Champions League T20, Group A, Mohali Marsh sixes seal last-gasp win for Scorchers

Karthik Krishnaswamy (ESPNcricinfo)

On February 7, in the final of the Big Bash League, Mitchell Marsh smashed a 12-ball 37 to take Perth Scorchers from 144 for 3 in the end of the 17th over to a 20-over total of 191 for 4. Scorchers won the match by 39 runs. Two days later in the final of the Ram Slam T20 Challenge, Robbie Frylinck defended 14 runs off the last over to win the match for Dolphins.

Mitchell Marsh is mobbed by his team-mates after the win © BCCI

Mitchell Marsh is mobbed by his team-mates after the win
© BCCI

When Scorchers met Dolphins in the Champions League, the two match-winners in their respective domestic finals faced off. With Marsh on strike in the final over Scorchers needed 16 to win. Frylinck, attacking the blockhole remorselessly, had conceded only 16 in his first three overs.

For the first four balls, Frylinck’s length was un-hittable. Scorchers scored only four runs, and lost Ashton Agar, who simply couldn’t get any elevation on his attempted lap over short fine leg. Fifth ball, the pressure told on the bowler. Marsh came down the track, and out came a waist-high full-toss that disappeared over the leg-side boundary. It could have been called a no-ball, but the umpires – S Ravi and Rod Tucker – let it go.

Six from one, then. Frylinck searched for the yorker, and bowled a low full-toss. Marsh got under it and struck it so cleanly that he was running back to his team’s dugout, bat aloft, even before the ball had cleared the boundary. With a combination of tight bowling from Frylinck and Kyle Abbott and a lack of fluency with the bat, Scorchers had come close to losing the match despite losing only four wickets in a chase of 165. Thanks to Marsh, they had squeaked over the line in an exciting finish that made up for some fairly tedious cricket till that point.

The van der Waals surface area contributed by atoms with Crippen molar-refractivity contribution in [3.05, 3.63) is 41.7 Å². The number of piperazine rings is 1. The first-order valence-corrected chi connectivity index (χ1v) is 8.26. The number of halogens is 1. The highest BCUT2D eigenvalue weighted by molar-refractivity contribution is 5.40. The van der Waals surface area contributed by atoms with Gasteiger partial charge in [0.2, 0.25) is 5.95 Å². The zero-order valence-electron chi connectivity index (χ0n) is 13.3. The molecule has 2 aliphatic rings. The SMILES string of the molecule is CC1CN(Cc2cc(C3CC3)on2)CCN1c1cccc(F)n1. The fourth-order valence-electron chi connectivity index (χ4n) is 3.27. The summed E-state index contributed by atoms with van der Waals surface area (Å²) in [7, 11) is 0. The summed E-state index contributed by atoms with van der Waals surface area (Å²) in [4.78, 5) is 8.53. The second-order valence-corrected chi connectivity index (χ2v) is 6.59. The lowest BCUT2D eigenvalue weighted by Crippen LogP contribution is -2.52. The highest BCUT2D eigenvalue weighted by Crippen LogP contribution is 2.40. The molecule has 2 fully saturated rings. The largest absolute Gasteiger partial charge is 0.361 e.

Craig Simmons, opening for Scorchers, had struggled to time his leg-side heaves, but had managed to keep the chase going at a decent run-rate with a 36-ball 48. Sam Whiteman had been a little more fluent on his way to a 32-ball 45, lap-sweeping and driving inside-out through cover. They put on 55 for the second wicket at close to nine-and-a-half an over, but the partnership had begun with Scorchers on the back foot, having scored only 14 in their first four overs for the loss of Adam Voges.

Scorchers were still behind the required rate when Whiteman holed out in the 16th over, and Marsh – on 12 off 14 at that point – and new man Ashton Agar were left needing to score 47 from 25 balls. With a mixture of decent placement down the ground and luck – Agar was dropped in the covers in the 18th over, and he found the third-man boundary via the outside edge off Abbott – they kept Scorchers in the hunt, but it still required a couple of nervy full-tosses and nerveless hits to take them over the line.

Batting first, Dolphins were three down inside two overs, with Morne van Wyk, Cody Chetty and Cameron Delport discovering the pitfalls of slogging across the line against the left-arm swing of Joel Paris and Jason Behrendorff. But they continued to go after the bowling. Khaya Zondo played himself in at one end, while Keshav Maharaj and Daryn Smit played their shots.

The run-rate, as a result, kept them in the hunt for a biggish total, but they kept losing wickets. Dolphins were 46 for 4 at the end of the Powerplay overs, and 77 for 5 after 10. They lost two more wickets by the 15th over, but by then Zondo had clicked into gear, taking guard outside leg stump or outside off to throw the bowlers off their lines, and pulling with authority whenever they dropped short. With Andile Phehlukwayo and Frylinck demonstrating Dolphins’ much-talked-about batting depth, 46 came off the last four overs, and Dolphins looked to have put their poor start behind them.